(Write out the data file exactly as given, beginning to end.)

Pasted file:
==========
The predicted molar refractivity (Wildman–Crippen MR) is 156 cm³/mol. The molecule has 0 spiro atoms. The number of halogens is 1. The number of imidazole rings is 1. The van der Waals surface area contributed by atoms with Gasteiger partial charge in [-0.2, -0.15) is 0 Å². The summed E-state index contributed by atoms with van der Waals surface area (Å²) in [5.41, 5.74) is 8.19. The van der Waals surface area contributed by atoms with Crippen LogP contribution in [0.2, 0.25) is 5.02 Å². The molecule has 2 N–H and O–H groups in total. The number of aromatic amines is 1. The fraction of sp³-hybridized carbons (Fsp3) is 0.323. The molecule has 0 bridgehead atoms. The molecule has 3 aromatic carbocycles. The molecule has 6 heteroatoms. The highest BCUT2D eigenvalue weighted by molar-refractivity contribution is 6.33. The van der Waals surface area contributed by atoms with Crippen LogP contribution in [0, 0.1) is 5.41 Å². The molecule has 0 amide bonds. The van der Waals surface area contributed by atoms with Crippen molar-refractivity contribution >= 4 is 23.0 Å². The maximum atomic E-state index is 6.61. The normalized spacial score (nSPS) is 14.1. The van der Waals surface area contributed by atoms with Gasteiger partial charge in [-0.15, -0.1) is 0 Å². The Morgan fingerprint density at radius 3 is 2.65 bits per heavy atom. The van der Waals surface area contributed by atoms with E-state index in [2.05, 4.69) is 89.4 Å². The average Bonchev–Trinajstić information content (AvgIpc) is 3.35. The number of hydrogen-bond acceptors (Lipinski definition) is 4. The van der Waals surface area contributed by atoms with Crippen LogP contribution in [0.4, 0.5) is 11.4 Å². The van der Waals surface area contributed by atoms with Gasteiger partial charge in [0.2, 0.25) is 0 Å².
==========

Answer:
The predicted molar refractivity (Wildman–Crippen MR) is 156 cm³/mol. The molecule has 0 spiro atoms. The number of halogens is 1. The number of imidazole rings is 1. The van der Waals surface area contributed by atoms with Gasteiger partial charge in [-0.2, -0.15) is 0 Å². The summed E-state index contributed by atoms with van der Waals surface area (Å²) in [5.41, 5.74) is 8.19. The van der Waals surface area contributed by atoms with Crippen LogP contribution in [0.2, 0.25) is 5.02 Å². The molecule has 2 N–H and O–H groups in total. The number of aromatic amines is 1. The fraction of sp³-hybridized carbons (Fsp3) is 0.323. The molecule has 0 bridgehead atoms. The molecule has 3 aromatic carbocycles. The molecule has 6 heteroatoms. The highest BCUT2D eigenvalue weighted by molar-refractivity contribution is 6.33. The van der Waals surface area contributed by atoms with Crippen LogP contribution in [0, 0.1) is 5.41 Å². The molecule has 0 amide bonds. The van der Waals surface area contributed by atoms with Crippen molar-refractivity contribution >= 4 is 23.0 Å². The maximum atomic E-state index is 6.61. The normalized spacial score (nSPS) is 14.1. The van der Waals surface area contributed by atoms with Gasteiger partial charge in [-0.15, -0.1) is 0 Å². The Morgan fingerprint density at radius 3 is 2.65 bits per heavy atom. The van der Waals surface area contributed by atoms with E-state index in [2.05, 4.69) is 89.4 Å². The average Bonchev–Trinajstić information content (AvgIpc) is 3.35. The number of hydrogen-bond acceptors (Lipinski definition) is 4. The van der Waals surface area contributed by atoms with Crippen LogP contribution in [0.4, 0.5) is 11.4 Å². The van der Waals surface area contributed by atoms with Gasteiger partial charge in [0.2, 0.25) is 0 Å².